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Comet Lulin Closest To Earth Tonight 60

William Robinson writes "Comet Lulin, formally known as C/2007 N3, which is on a visit to the inner solar system, will make its closest approach to earth tonight, about 38 million miles away. To the naked eye, the comet looks like a fuzzy patch of hazy light in the southeastern sky near Saturn, at the tip of Leo the Lion's hind leg. After this brief visit, Lulin will be heading back out to its kin in the Oort Cloud."
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Comet Lulin Closest To Earth Tonight

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  • Next time.. (Score:5, Funny)

    by onion2k ( 203094 ) * on Wednesday February 25, 2009 @10:37AM (#26981513) Homepage

    If you're a bit too busy to go out of the basement to look, bear in mind that it won't be coming around again for another 50 million years (give or take 500,000 or so), so you might want to brave going outside after all.

  • by gardyloo ( 512791 ) on Wednesday February 25, 2009 @10:39AM (#26981527)

    Too bad the /. posting is a day late.

  • by Vandil X ( 636030 ) on Wednesday February 25, 2009 @10:46AM (#26981637)
    Just like Halley's Comet, you won't be alive for another chance to see it. Hopefully, it will be more visible than Halley's was back in the day.
    • Actually, I very much hope to be alive for the next perigee of Halley's.

    • by Nos. ( 179609 )

      I was 11 when it appeared in 1986, which puts me at age 86 when it comes back. Not guaranteed, but a definite possibility.

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  • Monday? (Score:2, Informative)

    by eyd ( 8261 )

    Uh, I believe this happened Monday night.

  • by yeremein ( 678037 ) on Wednesday February 25, 2009 @11:20AM (#26982011)

    I got a picture of Comet Lulin [] early Saturday morning.

    It's not nearly so impressive as Holmes was last year - but it certainly moves impressively fast. When I was taking test shots to check focus, I saw the comet visibly moved relative to the stars in 15 seconds. Holmes wasn't nearly that fast. I made an animation [] showing its motion relative to the stars over a period of 20 minutes.

  • by edremy ( 36408 ) on Wednesday February 25, 2009 @11:26AM (#26982075) Journal
    Went out to see it on a perfectly clear (if rather freezing) night last night. It's very easy to find if you know where to look (hint to self next time- make sure to check if your finder chart is EST or UTC :^), but it's not really naked eye visible.

    Even in my 8-inch scope it was pretty underwhelming. This was nowhere near a Comet Holmes type event, where it was obviously naked eye visible and glorious in any kind of optics. Flipped the scope around and went cluster hunting, so the night wasn't a wash :^).

    You can still see it tonight (and for the next week) if you want: bring binoculars at the minimum. A finder chart is at Sky and Telescope []. Note that the chart on that page is for 9PM EST but that the detailed charts are UTC.

  • by jeffb (2.718) ( 1189693 ) on Wednesday February 25, 2009 @11:51AM (#26982423)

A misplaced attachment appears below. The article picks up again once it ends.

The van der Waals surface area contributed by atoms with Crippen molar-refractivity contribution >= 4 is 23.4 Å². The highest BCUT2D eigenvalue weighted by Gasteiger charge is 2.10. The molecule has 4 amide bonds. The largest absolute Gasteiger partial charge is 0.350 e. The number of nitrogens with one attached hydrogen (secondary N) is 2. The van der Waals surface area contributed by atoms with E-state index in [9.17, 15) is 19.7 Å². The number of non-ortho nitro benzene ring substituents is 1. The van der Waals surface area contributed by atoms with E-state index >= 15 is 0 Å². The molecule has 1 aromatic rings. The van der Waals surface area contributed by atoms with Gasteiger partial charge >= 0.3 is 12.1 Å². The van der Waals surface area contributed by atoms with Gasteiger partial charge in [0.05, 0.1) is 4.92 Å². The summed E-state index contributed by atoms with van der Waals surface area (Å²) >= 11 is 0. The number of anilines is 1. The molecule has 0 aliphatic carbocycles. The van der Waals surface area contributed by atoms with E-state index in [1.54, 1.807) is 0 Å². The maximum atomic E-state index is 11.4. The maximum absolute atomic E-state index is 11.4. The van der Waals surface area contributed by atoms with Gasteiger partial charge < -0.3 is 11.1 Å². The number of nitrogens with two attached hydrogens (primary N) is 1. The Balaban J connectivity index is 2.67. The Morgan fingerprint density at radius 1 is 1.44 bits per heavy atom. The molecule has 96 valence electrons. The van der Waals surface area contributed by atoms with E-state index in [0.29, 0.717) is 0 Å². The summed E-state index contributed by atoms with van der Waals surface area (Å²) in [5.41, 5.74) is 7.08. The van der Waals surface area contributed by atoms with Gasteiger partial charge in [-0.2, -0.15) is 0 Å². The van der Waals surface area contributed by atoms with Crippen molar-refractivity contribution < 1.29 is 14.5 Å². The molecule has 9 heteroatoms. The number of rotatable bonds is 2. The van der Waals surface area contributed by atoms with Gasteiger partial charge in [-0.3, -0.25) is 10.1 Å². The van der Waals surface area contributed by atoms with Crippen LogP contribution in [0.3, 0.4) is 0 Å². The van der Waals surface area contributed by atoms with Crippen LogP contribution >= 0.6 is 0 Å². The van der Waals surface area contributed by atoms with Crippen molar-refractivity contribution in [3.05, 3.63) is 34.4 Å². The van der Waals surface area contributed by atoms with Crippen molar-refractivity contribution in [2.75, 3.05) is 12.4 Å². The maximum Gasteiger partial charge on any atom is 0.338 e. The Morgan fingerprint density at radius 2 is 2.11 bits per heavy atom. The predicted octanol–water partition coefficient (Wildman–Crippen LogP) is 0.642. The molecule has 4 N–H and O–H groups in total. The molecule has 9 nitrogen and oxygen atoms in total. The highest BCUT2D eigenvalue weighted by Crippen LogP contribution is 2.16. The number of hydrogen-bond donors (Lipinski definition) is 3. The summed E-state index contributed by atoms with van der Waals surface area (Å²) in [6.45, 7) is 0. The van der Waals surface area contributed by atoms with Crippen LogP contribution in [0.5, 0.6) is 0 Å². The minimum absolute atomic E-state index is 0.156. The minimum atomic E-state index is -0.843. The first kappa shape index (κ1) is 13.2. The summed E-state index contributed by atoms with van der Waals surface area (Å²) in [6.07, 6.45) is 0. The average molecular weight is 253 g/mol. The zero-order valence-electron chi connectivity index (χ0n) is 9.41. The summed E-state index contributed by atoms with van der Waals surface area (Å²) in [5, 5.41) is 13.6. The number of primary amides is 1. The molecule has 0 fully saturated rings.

The comet did not disappear with a pop at 0000 GMT.

    It may have been a little brighter last night, but the difference was almost certainly imperceptible. It was still an extremely marginal naked-eye object -- you need really dark skies to see it without binoculars or a telescope.

    If you're a comet aficionado, it's kind of nice. With a good scope and well-trained eye, you might glimpse some color, and you might be able to make out the tails. If you're set up for astrophotography (with a tracking mount for your camera), you can get some good photos. But if that's the case, you probably didn't need Slashdot to tell you this was coming.

    • there's a small chance the comet may actually appear brighter over the next couple days, because it happens to be moving into direct opposition to the sun (ie the sun, earth, and comet will be lined up in a nearly straight line and in that order), and the opposition effect [] may increase light reflected from the coma.

    • by jgrahn ( 181062 )

      It may have been a little brighter last night, but the difference was almost certainly imperceptible. It was still an extremely marginal naked-eye object -- you need really dark skies to see it without binoculars or a telescope.

      I see the comet tonight in my trusty East German Zeiss Jenoptem binoculars. It's a cloud, a bit more dim than the Andromeda galaxy, but clearly visible even with the light pollution. Neat. As a bonus, I got to see Saturn again. I lost track of it in Gemini a few years back ...

  • At Sky and Telescope's [] site. Pretty pictures, too.
    • People have always wondered where comets come from and still don't really know. This postulated Oort cloud has never been discovered or any evidence of such a thing been found. So this comet like others will disappear into the distant reaches of the solar system or beyond. The truth of the matter is that nobody really knows the source and origin of comets.

  • - From what I hear - they said it was visible with binoculars, but I don't think I found it even with my 10x50s, and this comet is not worth digging out the scope in this bitter cold weather to search for it, unless it warms up maybe.
    On the bright side, while looking for it Monday evening, I just happened to catch a bright pair of meteors breaking up in the sky right overhead, in the NE sky about 45 degrees azimuth, at about 20:15 or so; it looked a bit like two bottle rockets traveling northeast - wit
  • Finally! A chance to catch up to my friends from Heaven's Gate. And with this economy, perfect timing! All I need is $5.75 and a bottle of vodka.

The last thing one knows in constructing a work is what to put first. -- Blaise Pascal